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Altitude (Steve gibbs)

Progressive/Trance Producer based in London and originally from Adelaide, Australia. Famous for melodic, sophisticated trance anthems like Altitude 'Excession', Altitude 'Altitude', Altitude 'Tears in the Rain' and many others. Releases under other names such as Steve Gibbs, Tremor, Sub HQ, Sound of Soho and Antartica and has appeared on leading electronic music labels such as Bonzai, Platipus, Eye Industries, Acetate Ltd, Gekko, INCredible and Five AM. Steve burst onto the scene in 1997 and has since seen his many records supported by the worlds biggest DJ's paul Oakenfold, Pete Tong, Judge Jules, Tiesto, Armin van Buuren and Paul van Dyk.

The altitude definitions have a few issues which I've tried to correct. For one thing it used to say that 'height' was the same as 'absolute altitude' (which it defined as altitude above the terrain over which it is flying). These are not the same, as anyone who has landed at an airfield near a mountain will testify. DJ Clayworth 21:31, 20 July 2006 (UTC)

Absolute Altitude (ha)[edit]

I belive the Absolute altitude has been wrongly defined in this article as your Absolute altitude is the distance from the center of the earth to your current position. It is more commonly used in space-crafts and the absoloute altimeter gives you your distance from the center of the earth?

International standards[edit]

I believe that the International Standard for altitude in aviation is feet, and that only the Soviet Union and China used (still use?) meters. This is also suggested by the altimeter article. can anyone confirm either this or the article’s current statement (hopefully with a source. —MJBurrageTALK • 10:35, 1 May 2007 (UTC)

The standard for aviation altitude is feet. Just think of the potential safety issues that would ensue if aircraft from different countries used different standards, related both to equipage and pilot training. I spot checked Australia and they use feet. Don't know about former USSR or China, but the statement is certainly not true the way it is stated. I'm certain enough to make the change to the article. Aarky 18:03, 2 June 2007 (UTC)

further definition required[edit]

Definition of altitude for flight is not covered. What is sea level, very-low altitude, low altitude, high altitude, and very high altitude, and I assume there is 'medium' altitude also? I appreciate that different aircraft have different maximum ceilings, but this also applies to radar operations, anti-aircraft defense engagement altitude, and parachuting.--Mrg3105 07:27, 29 July 2007 (UTC)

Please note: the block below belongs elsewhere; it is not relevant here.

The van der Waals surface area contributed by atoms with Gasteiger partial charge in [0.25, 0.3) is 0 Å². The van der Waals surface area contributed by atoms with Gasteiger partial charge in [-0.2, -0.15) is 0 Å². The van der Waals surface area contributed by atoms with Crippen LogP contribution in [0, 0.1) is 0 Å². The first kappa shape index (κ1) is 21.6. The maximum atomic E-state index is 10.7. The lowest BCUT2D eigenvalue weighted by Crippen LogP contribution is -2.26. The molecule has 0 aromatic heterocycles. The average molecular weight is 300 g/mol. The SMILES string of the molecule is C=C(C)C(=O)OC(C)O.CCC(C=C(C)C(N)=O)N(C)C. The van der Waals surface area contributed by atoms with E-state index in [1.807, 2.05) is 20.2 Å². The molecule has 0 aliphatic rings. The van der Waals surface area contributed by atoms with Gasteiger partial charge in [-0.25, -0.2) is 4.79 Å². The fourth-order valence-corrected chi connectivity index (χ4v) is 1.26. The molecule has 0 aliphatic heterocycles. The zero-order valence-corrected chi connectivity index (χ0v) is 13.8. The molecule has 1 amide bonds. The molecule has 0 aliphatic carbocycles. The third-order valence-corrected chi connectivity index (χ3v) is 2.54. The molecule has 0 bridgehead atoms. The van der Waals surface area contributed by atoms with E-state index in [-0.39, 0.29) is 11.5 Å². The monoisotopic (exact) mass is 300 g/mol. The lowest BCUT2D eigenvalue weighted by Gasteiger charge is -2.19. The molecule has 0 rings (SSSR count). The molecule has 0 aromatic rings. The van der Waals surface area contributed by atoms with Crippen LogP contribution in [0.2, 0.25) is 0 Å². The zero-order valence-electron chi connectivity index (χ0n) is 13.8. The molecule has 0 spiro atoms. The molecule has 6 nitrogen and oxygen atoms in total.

I don't understand your comment. Altitude for flight is covered in the section Altitude in aviation, and a link to the article on mean sea level is given. I am not aware of any special meaning for the terms very-low altitude, low altitude, high altitude, or very high altitude in aviation. If these terms have a special meaning in parachuting, radar operations, or anti-aircraft engagement, perhaps you could add a section and provide those definitions (with references, of course). Aarky 05:17, 3 August 2007 (UTC)
These are operating mission altitudes often referred to in military history and pilot accounts.--Mrg3105 09:23, 5 August 2007 (UTC)


The sentence "It is the fall in pressure that leads to a shortage of oxygen (hypoxia) in humans on ascent to high altitude." has wverything to do with hypoxia, but in the context of this article is is, at most, an distractive observation or a sidebar, especially in the introductory paragraph -- and as such it could be a candidate for deletion. Jasmantle (talk) 18:44, 20 January 2008 (UTC)

Page split suggested[edit]

Most of this page discusses "Altitude in Aviation". The prolog seems to promise that it is about altitude in general, and there is a lot of text at the bottom that doesn't refer to altitude, but to the layers of the atmosphere (tropospher, stratosphere, etc).

I would suggest:

  • Layers of the atmosphere be moved to it's own page (one probably already exists)
  • The page discuss Altitude only - or be eliminated entirely
  • The majority of the content be moved a new page which is titled - appropriately - Altitude in Aviation. Jasmantle (talk) 22:49, 20 January 2008 (UTC)

Also, the section "Altitude in aviation and in spaceflight" doesn't discuss anything about altitude in relation to spaceflight. It seems to be a section only about "aviation in altitude". — Preceding unsigned comment added by Rguinness (talkcontribs) 08:51, 7 August 2014 (UTC)